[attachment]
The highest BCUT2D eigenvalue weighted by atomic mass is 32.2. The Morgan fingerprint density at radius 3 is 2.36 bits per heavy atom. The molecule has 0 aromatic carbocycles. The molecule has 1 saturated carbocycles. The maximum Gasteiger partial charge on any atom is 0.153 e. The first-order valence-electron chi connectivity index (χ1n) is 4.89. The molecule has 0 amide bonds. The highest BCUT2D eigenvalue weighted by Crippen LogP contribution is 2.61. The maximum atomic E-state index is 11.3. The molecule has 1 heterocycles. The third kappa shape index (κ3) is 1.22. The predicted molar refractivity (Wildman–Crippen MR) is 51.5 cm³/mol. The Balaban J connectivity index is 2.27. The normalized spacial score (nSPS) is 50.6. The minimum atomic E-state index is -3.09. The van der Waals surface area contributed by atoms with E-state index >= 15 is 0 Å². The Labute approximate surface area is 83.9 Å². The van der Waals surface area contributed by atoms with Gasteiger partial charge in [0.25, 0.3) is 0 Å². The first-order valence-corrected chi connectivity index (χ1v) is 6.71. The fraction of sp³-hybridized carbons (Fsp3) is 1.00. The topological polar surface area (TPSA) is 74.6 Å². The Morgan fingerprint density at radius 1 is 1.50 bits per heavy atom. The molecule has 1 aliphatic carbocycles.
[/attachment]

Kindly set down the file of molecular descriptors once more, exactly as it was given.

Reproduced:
The highest BCUT2D eigenvalue weighted by atomic mass is 32.2. The Morgan fingerprint density at radius 3 is 2.36 bits per heavy atom. The molecule has 0 aromatic carbocycles. The molecule has 1 saturated carbocycles. The maximum Gasteiger partial charge on any atom is 0.153 e. The first-order valence-electron chi connectivity index (χ1n) is 4.89. The molecule has 0 amide bonds. The highest BCUT2D eigenvalue weighted by Crippen LogP contribution is 2.61. The maximum atomic E-state index is 11.3. The molecule has 1 heterocycles. The third kappa shape index (κ3) is 1.22. The predicted molar refractivity (Wildman–Crippen MR) is 51.5 cm³/mol. The Balaban J connectivity index is 2.27. The normalized spacial score (nSPS) is 50.6. The minimum atomic E-state index is -3.09. The van der Waals surface area contributed by atoms with E-state index >= 15 is 0 Å². The Labute approximate surface area is 83.9 Å². The van der Waals surface area contributed by atoms with Gasteiger partial charge in [0.25, 0.3) is 0 Å². The first-order valence-corrected chi connectivity index (χ1v) is 6.71. The fraction of sp³-hybridized carbons (Fsp3) is 1.00. The topological polar surface area (TPSA) is 74.6 Å². The Morgan fingerprint density at radius 1 is 1.50 bits per heavy atom. The molecule has 1 aliphatic carbocycles.